Study: Smarter people go to bed later

He’s got numbers to show it. And it may be true. The question is whether going to bed later makes you smarter, or whether smarter people choose to go to bed later, need less sleep, think too much and can’t get to sleep, have more to do, or what. From Psychology Today:

Night Lights

Bedtimes and wake-up times for Americans in their 20s by IQ.

Very Dull (IQ < 75) Weekday: 11:41 P.M.-7:20 A.M. Weekend: 12:35 A.M.-10:09 A.M. Normal (90 < IQ < 110) Weekday: 12:10 A.M.-7:32 A.M. Weekend: 1:13 A.M.-10:14 A.M. Very Bright (IQ > 125)

Weekday: 12:29 A.M.-7:52 A.M.

Weekend: 1:44 A.M.-11:07 A.M.

Follow me on Twitter: @aravosis | @americablog | @americabloggay | Facebook | Instagram | Google+ | LinkedIn. John Aravosis is the Executive Editor of AMERICAblog, which he founded in 2004. He has a joint law degree (JD) and masters in Foreign Service from Georgetown; and has worked in the US Senate, World Bank, Children's Defense Fund, the United Nations Development Programme, and as a stringer for the Economist. He is a frequent TV pundit, having appeared on the O'Reilly Factor, Hardball, World News Tonight, Nightline, AM Joy & Reliable Sources, among others. John lives in Washington, DC. .

Share This Post

50 Responses to “Study: Smarter people go to bed later”

  1. Elodin says:

    Also, yes I felt the need to comment on a dead post.

  2. Elodin says:

    That feel when people are discounting the study because they do not have the same sleep pattern as their IQ category is shown to have in the study.

    A study is not meant to be applied to an individual, a study is meant to be applied to a population. The population of people with IQs >125 will, on average, go to sleep at ~12:29am on a weekday.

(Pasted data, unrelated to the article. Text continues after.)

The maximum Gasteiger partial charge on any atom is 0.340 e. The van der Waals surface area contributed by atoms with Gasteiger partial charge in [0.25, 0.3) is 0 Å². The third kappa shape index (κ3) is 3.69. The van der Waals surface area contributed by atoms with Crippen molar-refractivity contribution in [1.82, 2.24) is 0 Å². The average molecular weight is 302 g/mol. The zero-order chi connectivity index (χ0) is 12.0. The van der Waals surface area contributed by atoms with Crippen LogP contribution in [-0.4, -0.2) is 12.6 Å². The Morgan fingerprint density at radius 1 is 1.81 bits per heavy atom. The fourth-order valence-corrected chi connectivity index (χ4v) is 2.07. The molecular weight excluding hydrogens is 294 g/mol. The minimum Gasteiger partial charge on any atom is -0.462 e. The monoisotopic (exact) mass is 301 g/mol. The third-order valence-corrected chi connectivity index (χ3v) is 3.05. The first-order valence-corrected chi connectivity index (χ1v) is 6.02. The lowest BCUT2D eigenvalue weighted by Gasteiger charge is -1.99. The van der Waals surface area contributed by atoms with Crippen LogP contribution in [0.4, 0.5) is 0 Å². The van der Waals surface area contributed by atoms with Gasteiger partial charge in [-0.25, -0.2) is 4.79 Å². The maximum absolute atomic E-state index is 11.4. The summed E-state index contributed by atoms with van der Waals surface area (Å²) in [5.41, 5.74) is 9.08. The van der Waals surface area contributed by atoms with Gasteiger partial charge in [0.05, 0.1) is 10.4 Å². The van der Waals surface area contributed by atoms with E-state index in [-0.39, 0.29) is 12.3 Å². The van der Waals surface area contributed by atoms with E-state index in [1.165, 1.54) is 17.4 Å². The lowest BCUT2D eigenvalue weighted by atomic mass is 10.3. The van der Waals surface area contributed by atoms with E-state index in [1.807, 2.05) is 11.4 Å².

The study this data came from was very well done, as it included over 14,000 respondents who were interviewed three times over a period of eight years. Also, LSE, the school which did the study, is a very well regarded school. I would be surprised if it wasn’t in the top 100 in the world.

    Gah. The number of (apparently) high-IQ people here who do not understand basic statistics is absurd.

    Also, to those of you who claimed people with a ‘real job’ cannot wake up at 7:52am without being late for work, who are you to claim that?

    Your job may very well be a typical 8-6(or 8-4, etc). Not everyone does, especially people in more intellectual fields.

    The first year of working at my current job I was miserable. My hours were 8-6 which I hated. That being said I completed all of my work well in advance of when it need to be completed, and it was high quality work. After a year of it though I decided something needed to change, as despite the high salary I was miserable.
    So I spoke to my boss, explained that I am naturally more active at night, and told him I would be much more productive if I had later hours. He pointed out that I was the most productive of the first-years and that he didn’t think I would be able to improve much. I suggested that I should try out a new schedule for 3-months and that he could make a better decision after that. He said that I had earned that much and agreed to it. So my hours were 10-8, and right off the bat I noticed about a 50% increase in my productivity, which continued. That was four years ago. My work hours are still 10-8, and I now love my job.